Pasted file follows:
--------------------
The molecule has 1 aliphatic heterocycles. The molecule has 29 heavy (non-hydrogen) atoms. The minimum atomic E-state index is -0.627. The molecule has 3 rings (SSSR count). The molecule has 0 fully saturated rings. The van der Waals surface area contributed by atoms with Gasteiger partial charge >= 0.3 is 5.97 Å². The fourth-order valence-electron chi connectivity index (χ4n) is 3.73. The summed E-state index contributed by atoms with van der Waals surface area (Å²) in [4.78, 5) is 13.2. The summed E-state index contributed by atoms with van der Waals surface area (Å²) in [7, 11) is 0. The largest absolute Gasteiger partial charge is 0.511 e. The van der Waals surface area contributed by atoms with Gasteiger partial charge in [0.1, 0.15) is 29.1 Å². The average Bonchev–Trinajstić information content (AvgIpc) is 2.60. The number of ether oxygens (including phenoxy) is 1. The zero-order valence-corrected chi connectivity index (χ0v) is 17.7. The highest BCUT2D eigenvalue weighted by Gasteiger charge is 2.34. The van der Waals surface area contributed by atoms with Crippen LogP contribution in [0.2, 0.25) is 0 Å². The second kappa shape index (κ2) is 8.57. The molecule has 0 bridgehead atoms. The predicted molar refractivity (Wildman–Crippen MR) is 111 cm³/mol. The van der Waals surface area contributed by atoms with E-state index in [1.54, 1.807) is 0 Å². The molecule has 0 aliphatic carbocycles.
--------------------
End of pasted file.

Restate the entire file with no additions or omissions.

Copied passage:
The molecule has 1 aliphatic heterocycles. The molecule has 29 heavy (non-hydrogen) atoms. The minimum atomic E-state index is -0.627. The molecule has 3 rings (SSSR count). The molecule has 0 fully saturated rings. The van der Waals surface area contributed by atoms with Gasteiger partial charge >= 0.3 is 5.97 Å². The fourth-order valence-electron chi connectivity index (χ4n) is 3.73. The summed E-state index contributed by atoms with van der Waals surface area (Å²) in [4.78, 5) is 13.2. The summed E-state index contributed by atoms with van der Waals surface area (Å²) in [7, 11) is 0. The largest absolute Gasteiger partial charge is 0.511 e. The van der Waals surface area contributed by atoms with Gasteiger partial charge in [0.1, 0.15) is 29.1 Å². The average Bonchev–Trinajstić information content (AvgIpc) is 2.60. The number of ether oxygens (including phenoxy) is 1. The zero-order valence-corrected chi connectivity index (χ0v) is 17.7. The highest BCUT2D eigenvalue weighted by Gasteiger charge is 2.34. The van der Waals surface area contributed by atoms with Crippen LogP contribution in [0.2, 0.25) is 0 Å². The second kappa shape index (κ2) is 8.57. The molecule has 0 bridgehead atoms. The predicted molar refractivity (Wildman–Crippen MR) is 111 cm³/mol. The van der Waals surface area contributed by atoms with E-state index in [1.54, 1.807) is 0 Å². The molecule has 0 aliphatic carbocycles.